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IT increases application outsourcing despite disappointing strategic value

Stephanie Overby | July 15, 2013
Five out of 10 outsourcing buyers will up their bets on applications outsourcing, according to a joint survey from KPMG and HfS Research, but they continue to be disappointed by providers' analytical capabilities and innovation.

Say what you mean
"Today, the vast majority of companies are failing miserably at communicating their strategic needs and encouraging their partners, or potential partners, to meet them," says Fersht. Outsourcing customers musn't leave it to their providers to define their needs for them. "Unless clients understand and define innovation," says Brown, "a provider cannot help enable it."

Loosen the reigns
"Buyers need to consider giving providers more latitude in how they deliver new services," says Brown. "Overly prescriptive contracts and approaches can limit provider flexibility to introduce new and more innovative service delivery models."

Put your money where your mouth is
"When it comes to funding, few enterprises are willing to invest in either their internal or external resources to improve their provider relationships," says Fersht. "Instead, their managers persist in grinding their providers' prices lower and lower." Companies that are serious about joint innovation with providers will fund the relationships accordingly and share the benefits.

Seek partners, not providers
"Providers have become integral to the success of the smart enterprise ... but their clients have to treat them fairly and engage them as an extension of their own enterprise, as opposed to the 'master/slave' model," says Fersht. "Pulling together a disparate set of executives across various internal and external entities and encouraging them to team together to improve the competitive nature of their enterprises is a critical capability."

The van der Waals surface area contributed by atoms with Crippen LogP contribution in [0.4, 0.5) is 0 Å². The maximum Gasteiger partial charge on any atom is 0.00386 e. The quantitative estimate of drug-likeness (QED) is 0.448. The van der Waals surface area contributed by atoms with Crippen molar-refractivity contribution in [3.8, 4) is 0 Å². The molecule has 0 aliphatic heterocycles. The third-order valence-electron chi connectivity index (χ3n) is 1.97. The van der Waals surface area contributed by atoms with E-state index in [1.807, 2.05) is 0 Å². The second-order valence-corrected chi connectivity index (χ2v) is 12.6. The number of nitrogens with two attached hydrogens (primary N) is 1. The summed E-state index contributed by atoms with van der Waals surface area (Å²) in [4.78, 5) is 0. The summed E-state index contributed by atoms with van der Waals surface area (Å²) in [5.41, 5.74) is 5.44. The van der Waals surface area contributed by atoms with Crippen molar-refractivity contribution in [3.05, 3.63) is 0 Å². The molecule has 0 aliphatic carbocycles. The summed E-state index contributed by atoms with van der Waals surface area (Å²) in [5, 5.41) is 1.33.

Get real about capabilities
"Buyers need to be aware that providers are limited in what they can deliver in these high demand strategic areas. And the providers need to set the right expectation with the buyer to ensure there is a clear understanding of what can be delivered," says Brown. "It is a balancing act by the providers to be honest and transparent enough with their buyer, but also not hype their capabilities beyond their means during the sales cycle."

Contract for co-innovation
Those interested in a more strategic partnership with outsourcers will focus on collaboration, not cost, in negotiations. This "evolving skillset requires a shift of focus toward maximizing the size of the entire pie to the benefit of all participants," says Fersht.

"Smart operations leaders need to learn the capabilities of their providers better in order to create contracts that inspire co-investment and co-learning from both parties," says Fersht. Enabling your provider to develop technology and IP that can leveraged across their client base, for example, is one way to create value for both parties.

 

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